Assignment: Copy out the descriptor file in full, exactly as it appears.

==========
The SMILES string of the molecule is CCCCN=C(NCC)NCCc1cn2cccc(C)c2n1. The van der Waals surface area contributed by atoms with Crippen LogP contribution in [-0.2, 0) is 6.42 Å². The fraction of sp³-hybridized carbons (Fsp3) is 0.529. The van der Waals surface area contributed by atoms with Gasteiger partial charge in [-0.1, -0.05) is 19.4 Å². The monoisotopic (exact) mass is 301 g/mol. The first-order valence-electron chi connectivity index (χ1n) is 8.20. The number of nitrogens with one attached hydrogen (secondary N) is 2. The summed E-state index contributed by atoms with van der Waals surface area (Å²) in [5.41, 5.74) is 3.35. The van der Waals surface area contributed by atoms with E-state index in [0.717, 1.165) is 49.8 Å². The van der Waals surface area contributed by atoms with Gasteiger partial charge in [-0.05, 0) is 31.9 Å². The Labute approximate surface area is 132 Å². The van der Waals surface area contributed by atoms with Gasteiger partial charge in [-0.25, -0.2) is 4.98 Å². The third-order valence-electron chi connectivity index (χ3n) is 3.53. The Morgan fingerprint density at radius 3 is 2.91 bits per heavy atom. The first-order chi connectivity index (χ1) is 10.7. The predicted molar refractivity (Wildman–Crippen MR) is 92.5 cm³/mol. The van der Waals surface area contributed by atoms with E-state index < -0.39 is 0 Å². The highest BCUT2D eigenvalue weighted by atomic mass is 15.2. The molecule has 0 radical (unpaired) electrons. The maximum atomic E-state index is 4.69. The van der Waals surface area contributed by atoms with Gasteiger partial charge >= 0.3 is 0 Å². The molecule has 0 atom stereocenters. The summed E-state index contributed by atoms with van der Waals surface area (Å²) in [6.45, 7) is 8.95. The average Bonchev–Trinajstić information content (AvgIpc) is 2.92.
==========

The SMILES string of the molecule is CCCCN=C(NCC)NCCc1cn2cccc(C)c2n1. The van der Waals surface area contributed by atoms with Crippen LogP contribution in [-0.2, 0) is 6.42 Å². The fraction of sp³-hybridized carbons (Fsp3) is 0.529. The van der Waals surface area contributed by atoms with Gasteiger partial charge in [-0.1, -0.05) is 19.4 Å². The monoisotopic (exact) mass is 301 g/mol. The first-order valence-electron chi connectivity index (χ1n) is 8.20. The number of nitrogens with one attached hydrogen (secondary N) is 2. The summed E-state index contributed by atoms with van der Waals surface area (Å²) in [5.41, 5.74) is 3.35. The van der Waals surface area contributed by atoms with E-state index in [0.717, 1.165) is 49.8 Å². The van der Waals surface area contributed by atoms with Gasteiger partial charge in [-0.05, 0) is 31.9 Å². The Labute approximate surface area is 132 Å². The van der Waals surface area contributed by atoms with Gasteiger partial charge in [-0.25, -0.2) is 4.98 Å². The third-order valence-electron chi connectivity index (χ3n) is 3.53. The Morgan fingerprint density at radius 3 is 2.91 bits per heavy atom. The first-order chi connectivity index (χ1) is 10.7. The predicted molar refractivity (Wildman–Crippen MR) is 92.5 cm³/mol. The van der Waals surface area contributed by atoms with E-state index < -0.39 is 0 Å². The highest BCUT2D eigenvalue weighted by atomic mass is 15.2. The molecule has 0 radical (unpaired) electrons. The maximum atomic E-state index is 4.69. The van der Waals surface area contributed by atoms with Gasteiger partial charge >= 0.3 is 0 Å². The molecule has 0 atom stereocenters. The summed E-state index contributed by atoms with van der Waals surface area (Å²) in [6.45, 7) is 8.95. The average Bonchev–Trinajstić information content (AvgIpc) is 2.92.